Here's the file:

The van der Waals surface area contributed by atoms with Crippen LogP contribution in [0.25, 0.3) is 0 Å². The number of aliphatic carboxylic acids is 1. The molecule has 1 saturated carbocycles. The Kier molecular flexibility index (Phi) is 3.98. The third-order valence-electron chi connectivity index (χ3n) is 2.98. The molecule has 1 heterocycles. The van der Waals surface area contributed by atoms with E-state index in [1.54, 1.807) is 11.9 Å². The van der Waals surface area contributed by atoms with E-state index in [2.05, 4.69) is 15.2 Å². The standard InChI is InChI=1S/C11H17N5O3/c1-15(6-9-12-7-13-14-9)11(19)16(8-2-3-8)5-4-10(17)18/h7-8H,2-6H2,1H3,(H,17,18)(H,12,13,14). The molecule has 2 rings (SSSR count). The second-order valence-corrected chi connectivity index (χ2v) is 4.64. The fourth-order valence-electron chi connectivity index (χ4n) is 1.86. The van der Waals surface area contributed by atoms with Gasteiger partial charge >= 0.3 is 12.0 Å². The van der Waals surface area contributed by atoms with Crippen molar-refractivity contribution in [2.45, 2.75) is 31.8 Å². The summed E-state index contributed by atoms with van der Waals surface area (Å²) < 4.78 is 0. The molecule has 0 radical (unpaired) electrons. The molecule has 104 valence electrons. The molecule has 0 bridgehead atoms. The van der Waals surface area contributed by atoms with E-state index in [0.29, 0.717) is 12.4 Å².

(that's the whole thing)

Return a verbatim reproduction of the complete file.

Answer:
The van der Waals surface area contributed by atoms with Crippen LogP contribution in [0.25, 0.3) is 0 Å². The number of aliphatic carboxylic acids is 1. The molecule has 1 saturated carbocycles. The Kier molecular flexibility index (Phi) is 3.98. The third-order valence-electron chi connectivity index (χ3n) is 2.98. The molecule has 1 heterocycles. The van der Waals surface area contributed by atoms with E-state index in [1.54, 1.807) is 11.9 Å². The van der Waals surface area contributed by atoms with E-state index in [2.05, 4.69) is 15.2 Å². The standard InChI is InChI=1S/C11H17N5O3/c1-15(6-9-12-7-13-14-9)11(19)16(8-2-3-8)5-4-10(17)18/h7-8H,2-6H2,1H3,(H,17,18)(H,12,13,14). The molecule has 2 rings (SSSR count). The second-order valence-corrected chi connectivity index (χ2v) is 4.64. The fourth-order valence-electron chi connectivity index (χ4n) is 1.86. The van der Waals surface area contributed by atoms with Gasteiger partial charge >= 0.3 is 12.0 Å². The van der Waals surface area contributed by atoms with Crippen molar-refractivity contribution in [2.45, 2.75) is 31.8 Å². The summed E-state index contributed by atoms with van der Waals surface area (Å²) < 4.78 is 0. The molecule has 0 radical (unpaired) electrons. The molecule has 104 valence electrons. The molecule has 0 bridgehead atoms. The van der Waals surface area contributed by atoms with E-state index in [0.29, 0.717) is 12.4 Å².